NEW YORK — Ever hear about the gargantuan octopus that dragged a New York City ferry and its 400 passengers to the river bottom nearly 53 years ago?

A cast bronze monument dedicated to the victims of the steam ferry Cornelius G. Kolff recently appeared in Battery Park at the southern tip of Manhattan, erected a stone’s throw from a handful of other somber memorials to soldiers, sailors and mariners lost at sea or on the battlefield.

But if you can’t recall the disaster, it could be because the artist behind the memorial, Joseph Reginella, made the whole thing up.

The 250-pound monument, which depicts a Staten Island ferry being dragged down by giant octopus tentacles, is part of a multi-layered hoax that also includes a sophisticated website, a documentary, fabricated newspaper articles and glossy fliers directing tourists to a phantom Staten Island Ferry Disaster Memorial Museum across the harbor. It took Reginella six months to put it together.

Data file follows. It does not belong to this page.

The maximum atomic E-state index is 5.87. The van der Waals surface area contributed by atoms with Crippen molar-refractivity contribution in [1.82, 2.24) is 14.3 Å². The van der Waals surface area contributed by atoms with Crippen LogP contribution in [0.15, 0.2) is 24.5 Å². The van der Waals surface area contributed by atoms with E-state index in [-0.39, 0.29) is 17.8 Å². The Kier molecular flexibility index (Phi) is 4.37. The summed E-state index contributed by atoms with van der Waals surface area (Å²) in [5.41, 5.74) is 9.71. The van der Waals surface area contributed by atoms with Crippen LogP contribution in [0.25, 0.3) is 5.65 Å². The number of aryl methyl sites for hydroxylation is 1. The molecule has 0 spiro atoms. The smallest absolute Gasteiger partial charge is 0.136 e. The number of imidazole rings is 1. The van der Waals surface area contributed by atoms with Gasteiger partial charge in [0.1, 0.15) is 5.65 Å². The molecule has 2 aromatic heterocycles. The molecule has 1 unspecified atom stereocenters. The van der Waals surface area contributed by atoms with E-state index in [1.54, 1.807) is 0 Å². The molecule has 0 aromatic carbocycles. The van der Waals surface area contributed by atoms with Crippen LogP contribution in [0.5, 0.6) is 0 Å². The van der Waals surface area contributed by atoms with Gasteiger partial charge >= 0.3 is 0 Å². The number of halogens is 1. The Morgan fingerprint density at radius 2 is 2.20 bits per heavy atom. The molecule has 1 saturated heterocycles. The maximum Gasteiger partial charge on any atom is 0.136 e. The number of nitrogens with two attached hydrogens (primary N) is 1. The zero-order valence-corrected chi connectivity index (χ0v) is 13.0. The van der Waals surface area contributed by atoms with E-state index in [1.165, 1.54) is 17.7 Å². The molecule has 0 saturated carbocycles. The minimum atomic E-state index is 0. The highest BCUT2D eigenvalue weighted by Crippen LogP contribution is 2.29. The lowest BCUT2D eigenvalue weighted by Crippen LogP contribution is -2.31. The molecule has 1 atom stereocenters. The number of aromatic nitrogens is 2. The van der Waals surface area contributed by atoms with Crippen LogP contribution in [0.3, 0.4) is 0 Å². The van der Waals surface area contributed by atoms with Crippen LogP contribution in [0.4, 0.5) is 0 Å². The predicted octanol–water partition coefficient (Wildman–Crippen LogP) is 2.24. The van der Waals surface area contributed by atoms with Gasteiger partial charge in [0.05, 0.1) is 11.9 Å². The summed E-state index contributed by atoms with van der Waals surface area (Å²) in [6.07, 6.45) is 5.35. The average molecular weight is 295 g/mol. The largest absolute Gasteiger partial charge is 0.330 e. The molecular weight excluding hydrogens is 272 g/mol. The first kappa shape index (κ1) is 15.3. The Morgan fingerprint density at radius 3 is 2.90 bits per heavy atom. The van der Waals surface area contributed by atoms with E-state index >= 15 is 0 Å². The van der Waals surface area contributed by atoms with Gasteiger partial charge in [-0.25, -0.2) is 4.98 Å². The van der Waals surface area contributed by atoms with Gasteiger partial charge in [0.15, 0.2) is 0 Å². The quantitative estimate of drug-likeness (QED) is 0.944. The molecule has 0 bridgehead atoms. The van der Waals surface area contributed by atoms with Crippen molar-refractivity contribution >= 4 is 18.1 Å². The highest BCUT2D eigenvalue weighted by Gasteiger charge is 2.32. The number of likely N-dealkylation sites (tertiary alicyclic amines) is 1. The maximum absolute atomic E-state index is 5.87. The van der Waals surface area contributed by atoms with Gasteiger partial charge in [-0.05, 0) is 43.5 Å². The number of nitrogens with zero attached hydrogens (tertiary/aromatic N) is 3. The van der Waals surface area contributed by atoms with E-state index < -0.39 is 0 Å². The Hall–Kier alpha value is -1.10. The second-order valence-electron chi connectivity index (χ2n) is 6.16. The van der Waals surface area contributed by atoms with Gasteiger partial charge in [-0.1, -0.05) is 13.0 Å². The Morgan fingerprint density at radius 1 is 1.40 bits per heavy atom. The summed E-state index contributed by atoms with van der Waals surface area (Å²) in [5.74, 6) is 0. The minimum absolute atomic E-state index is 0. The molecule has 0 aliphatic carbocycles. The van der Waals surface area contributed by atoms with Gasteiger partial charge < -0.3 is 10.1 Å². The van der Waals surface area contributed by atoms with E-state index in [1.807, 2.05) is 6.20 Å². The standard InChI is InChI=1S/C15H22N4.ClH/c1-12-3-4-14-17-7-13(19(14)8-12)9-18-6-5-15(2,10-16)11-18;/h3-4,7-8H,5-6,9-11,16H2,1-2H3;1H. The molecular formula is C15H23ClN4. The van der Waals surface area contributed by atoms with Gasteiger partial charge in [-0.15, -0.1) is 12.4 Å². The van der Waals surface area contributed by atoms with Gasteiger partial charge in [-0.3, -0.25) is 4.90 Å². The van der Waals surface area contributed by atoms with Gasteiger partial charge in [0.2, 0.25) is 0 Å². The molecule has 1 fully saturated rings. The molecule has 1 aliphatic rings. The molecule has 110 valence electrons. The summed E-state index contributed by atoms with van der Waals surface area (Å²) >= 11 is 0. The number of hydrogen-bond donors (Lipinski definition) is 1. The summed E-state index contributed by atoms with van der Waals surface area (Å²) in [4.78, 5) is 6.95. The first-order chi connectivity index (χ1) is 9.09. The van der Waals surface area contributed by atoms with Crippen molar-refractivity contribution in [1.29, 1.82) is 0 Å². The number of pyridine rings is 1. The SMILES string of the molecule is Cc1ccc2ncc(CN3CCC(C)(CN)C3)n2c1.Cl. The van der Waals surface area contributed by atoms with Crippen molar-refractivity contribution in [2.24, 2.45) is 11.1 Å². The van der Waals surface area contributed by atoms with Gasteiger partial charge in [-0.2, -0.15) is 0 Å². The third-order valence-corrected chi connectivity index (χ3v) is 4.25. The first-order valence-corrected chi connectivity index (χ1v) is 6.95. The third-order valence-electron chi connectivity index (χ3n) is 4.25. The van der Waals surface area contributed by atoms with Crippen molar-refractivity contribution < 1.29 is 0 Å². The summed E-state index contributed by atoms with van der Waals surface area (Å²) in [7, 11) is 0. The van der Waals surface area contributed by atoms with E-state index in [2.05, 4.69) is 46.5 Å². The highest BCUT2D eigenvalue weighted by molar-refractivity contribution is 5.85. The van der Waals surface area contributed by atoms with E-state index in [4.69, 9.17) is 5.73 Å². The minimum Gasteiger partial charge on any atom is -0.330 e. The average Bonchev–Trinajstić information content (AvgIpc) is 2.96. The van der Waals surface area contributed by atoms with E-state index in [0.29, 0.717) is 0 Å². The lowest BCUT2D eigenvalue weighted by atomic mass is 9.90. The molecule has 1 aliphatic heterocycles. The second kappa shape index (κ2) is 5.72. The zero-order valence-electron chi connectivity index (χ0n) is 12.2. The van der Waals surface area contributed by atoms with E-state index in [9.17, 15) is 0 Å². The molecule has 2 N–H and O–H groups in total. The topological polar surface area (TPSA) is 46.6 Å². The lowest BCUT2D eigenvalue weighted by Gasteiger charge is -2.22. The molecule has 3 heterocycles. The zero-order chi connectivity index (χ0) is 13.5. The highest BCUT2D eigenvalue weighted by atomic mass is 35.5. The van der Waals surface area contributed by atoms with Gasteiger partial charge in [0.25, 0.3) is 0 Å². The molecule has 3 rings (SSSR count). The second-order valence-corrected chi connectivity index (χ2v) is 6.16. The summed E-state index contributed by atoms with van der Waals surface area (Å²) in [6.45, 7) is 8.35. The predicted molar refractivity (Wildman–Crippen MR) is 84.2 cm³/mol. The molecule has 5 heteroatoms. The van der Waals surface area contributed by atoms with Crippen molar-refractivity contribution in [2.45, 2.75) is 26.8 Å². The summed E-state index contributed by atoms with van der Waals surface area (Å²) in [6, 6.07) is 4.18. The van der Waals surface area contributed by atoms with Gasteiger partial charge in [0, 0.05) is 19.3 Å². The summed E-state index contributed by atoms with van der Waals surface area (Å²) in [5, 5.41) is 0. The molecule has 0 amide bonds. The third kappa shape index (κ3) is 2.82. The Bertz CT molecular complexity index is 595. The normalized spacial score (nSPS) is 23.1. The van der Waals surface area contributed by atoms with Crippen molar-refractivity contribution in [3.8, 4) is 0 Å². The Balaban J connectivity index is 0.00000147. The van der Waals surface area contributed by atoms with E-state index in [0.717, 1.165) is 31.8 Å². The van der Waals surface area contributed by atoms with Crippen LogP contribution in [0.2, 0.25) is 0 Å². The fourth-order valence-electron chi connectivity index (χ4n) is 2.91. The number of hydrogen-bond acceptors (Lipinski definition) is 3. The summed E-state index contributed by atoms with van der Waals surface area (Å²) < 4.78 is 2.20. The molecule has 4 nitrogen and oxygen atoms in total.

He said the idea for the project came to him while he was taking his 11-year-old nephew from Florida on the ferry between Manhattan and Staten Island.

“He was asking me all kinds of crazy questions like if the waters were shark-infested,” he said. “I said ‘No, but you know what did happen in the ’60s? One of these boats got pulled down by a giant octopus.”

“The story just rolled off the top of my head” and the idea for a mock memorial was born.

It evolved to become “a multimedia art project and social experience – not maliciously – about how gullible people are,” said Reginella, who creates artworks for store windows and amusement parks.

There really was a Cornelius G. Kolff ferry. It ferried passengers for 36 years before becoming a stationary floating dorm for Rikers Island inmates. It was sold for scrap in 2003.